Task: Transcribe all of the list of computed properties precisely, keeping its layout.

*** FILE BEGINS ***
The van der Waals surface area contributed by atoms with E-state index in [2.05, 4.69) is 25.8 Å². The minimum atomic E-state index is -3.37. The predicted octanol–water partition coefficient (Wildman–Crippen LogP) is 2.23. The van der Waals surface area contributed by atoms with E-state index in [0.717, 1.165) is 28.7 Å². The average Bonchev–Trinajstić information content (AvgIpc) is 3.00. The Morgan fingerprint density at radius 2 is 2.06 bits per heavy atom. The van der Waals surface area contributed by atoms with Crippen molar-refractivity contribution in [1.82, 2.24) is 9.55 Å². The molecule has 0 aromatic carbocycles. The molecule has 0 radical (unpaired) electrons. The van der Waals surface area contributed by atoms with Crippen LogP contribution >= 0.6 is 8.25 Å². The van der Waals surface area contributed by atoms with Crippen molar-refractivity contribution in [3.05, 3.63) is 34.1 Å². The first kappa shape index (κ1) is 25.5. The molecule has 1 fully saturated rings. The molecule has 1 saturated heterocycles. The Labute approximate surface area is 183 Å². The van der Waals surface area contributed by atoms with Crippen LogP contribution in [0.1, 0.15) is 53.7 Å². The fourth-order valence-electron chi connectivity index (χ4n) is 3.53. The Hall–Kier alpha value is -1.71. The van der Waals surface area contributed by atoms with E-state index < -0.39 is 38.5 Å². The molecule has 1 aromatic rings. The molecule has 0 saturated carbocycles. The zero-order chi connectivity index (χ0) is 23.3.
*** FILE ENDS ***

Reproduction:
The van der Waals surface area contributed by atoms with E-state index in [2.05, 4.69) is 25.8 Å². The minimum atomic E-state index is -3.37. The predicted octanol–water partition coefficient (Wildman–Crippen LogP) is 2.23. The van der Waals surface area contributed by atoms with E-state index in [0.717, 1.165) is 28.7 Å². The average Bonchev–Trinajstić information content (AvgIpc) is 3.00. The Morgan fingerprint density at radius 2 is 2.06 bits per heavy atom. The van der Waals surface area contributed by atoms with Crippen molar-refractivity contribution in [1.82, 2.24) is 9.55 Å². The molecule has 0 aromatic carbocycles. The molecule has 0 radical (unpaired) electrons. The van der Waals surface area contributed by atoms with Crippen LogP contribution >= 0.6 is 8.25 Å². The van der Waals surface area contributed by atoms with Crippen molar-refractivity contribution in [3.05, 3.63) is 34.1 Å². The first kappa shape index (κ1) is 25.5. The molecule has 1 fully saturated rings. The molecule has 1 saturated heterocycles. The Labute approximate surface area is 183 Å². The van der Waals surface area contributed by atoms with Crippen LogP contribution in [0.1, 0.15) is 53.7 Å². The fourth-order valence-electron chi connectivity index (χ4n) is 3.53. The Hall–Kier alpha value is -1.71. The van der Waals surface area contributed by atoms with E-state index < -0.39 is 38.5 Å². The molecule has 1 aromatic rings. The molecule has 0 saturated carbocycles. The zero-order chi connectivity index (χ0) is 23.3.